If you do have a gym membership you’ll probably stay for about 1-2 hours. In which case try to split time into 4 equal sections. Work a particular muscle group in each section or split it into an aerobic and muscular workout.
The A/B rule can be applied here too. Perhaps start on the treadmill, then work your thighs then back to an aerobic exercise and finish using an exercise ball.
If money is tight or you haven’t achieved your desired result in the gym, save some time and money and cancel your membership. It is not necessary to go to the gym to be aerobically fit, strong and flexible.
I am not discounting gyms for their worth. But if you don’t get great results, why pay for it when you can exercise effectively, for free?
Love using free weights in the gym?
If you don’t want to quit the gym and love using free weights, consider improving your routine.
Exercising your Core Muscles
One way to exercise your core muscles is to do some Pilates. Pilates usually involves you lying on your back to tense and relax your core muscles, making them stronger and firmer.
Another great piece of home exercising equipment is an exercise ball (AKA Swiss Ball). An exercise ball is one of the cheapest, most versatile way to exercise your core muscles and the exercises are quite simple.
How to exercise – Duration
Each individual stretch/lift/push etc should be held for a matter of seconds. The exact time will vary but it usually ranges from 5-12 seconds.
Overall, aim to work your muscles for 30 minutes. Don’t Forget, you need to give 3-5 minutes for a warm up and a cool down (that’s 6-10 mins in total).
Cool Downs – Stretches
You can’t replace one with the other, both are important. Cool downs prevent your muscles from tightening up too quickly after exercise. A cool down releases any tension in your muscles and joints, experienced during exercise.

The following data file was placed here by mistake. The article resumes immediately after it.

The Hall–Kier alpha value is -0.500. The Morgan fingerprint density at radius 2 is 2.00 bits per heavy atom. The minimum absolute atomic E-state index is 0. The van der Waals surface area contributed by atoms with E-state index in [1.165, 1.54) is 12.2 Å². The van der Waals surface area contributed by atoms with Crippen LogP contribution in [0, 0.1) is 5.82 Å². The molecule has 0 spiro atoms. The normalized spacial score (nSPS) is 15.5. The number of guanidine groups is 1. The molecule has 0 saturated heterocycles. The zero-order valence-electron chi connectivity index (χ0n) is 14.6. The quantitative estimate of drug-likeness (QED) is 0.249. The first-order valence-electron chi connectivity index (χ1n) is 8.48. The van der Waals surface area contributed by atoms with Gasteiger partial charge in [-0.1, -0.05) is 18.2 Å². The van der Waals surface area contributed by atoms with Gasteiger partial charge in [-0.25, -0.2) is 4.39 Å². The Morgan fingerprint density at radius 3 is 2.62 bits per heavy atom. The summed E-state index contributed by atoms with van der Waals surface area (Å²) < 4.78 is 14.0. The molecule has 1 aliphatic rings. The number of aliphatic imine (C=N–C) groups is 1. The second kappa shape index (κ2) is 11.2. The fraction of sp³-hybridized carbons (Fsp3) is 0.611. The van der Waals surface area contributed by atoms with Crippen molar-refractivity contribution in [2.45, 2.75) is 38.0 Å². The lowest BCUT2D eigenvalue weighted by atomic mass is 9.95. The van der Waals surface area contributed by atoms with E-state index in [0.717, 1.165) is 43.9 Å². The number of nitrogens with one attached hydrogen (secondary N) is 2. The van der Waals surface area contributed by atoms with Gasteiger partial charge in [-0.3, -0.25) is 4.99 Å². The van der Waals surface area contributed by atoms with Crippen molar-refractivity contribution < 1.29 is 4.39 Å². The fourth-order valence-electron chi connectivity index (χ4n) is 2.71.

The same principals are used in facial exercise and eye exercise. We use our eyes everyday and make hundreds of facial expressions every day. There is bound to be a lot of tension in our face and eye muscles. That tension can be a cause of wrinkles and stress.
What happens if I break the rules?
Intensity – If, rather than using steady, controlled movements, you move quickly or explosively, you’ll risk injury. Bouncing during the movement will have a similar effect and reduce the benefits gained by that muscle.
Frequency – Any less than 3 sessions a week is typically only useful for maintenance. However, since muscular retention is better than aerobic retention, skipping a week won’t be such a big deal.
Since each muscular exercise lasts for seconds, it is sometimes easier to build muscle than building fitness. Without building muscle, building fitness may take longer and can reduce your recovery time.
Duration – Just like aerobic fitness, any less than 30 mins won’t reap as many benefits. Also, taking long breaks, anything over 60 seconds will reduce the intensity of a workout, reducing its effectiveness.
And don’t forget the most important part – healthy eating is another thing to do before and after your workouts.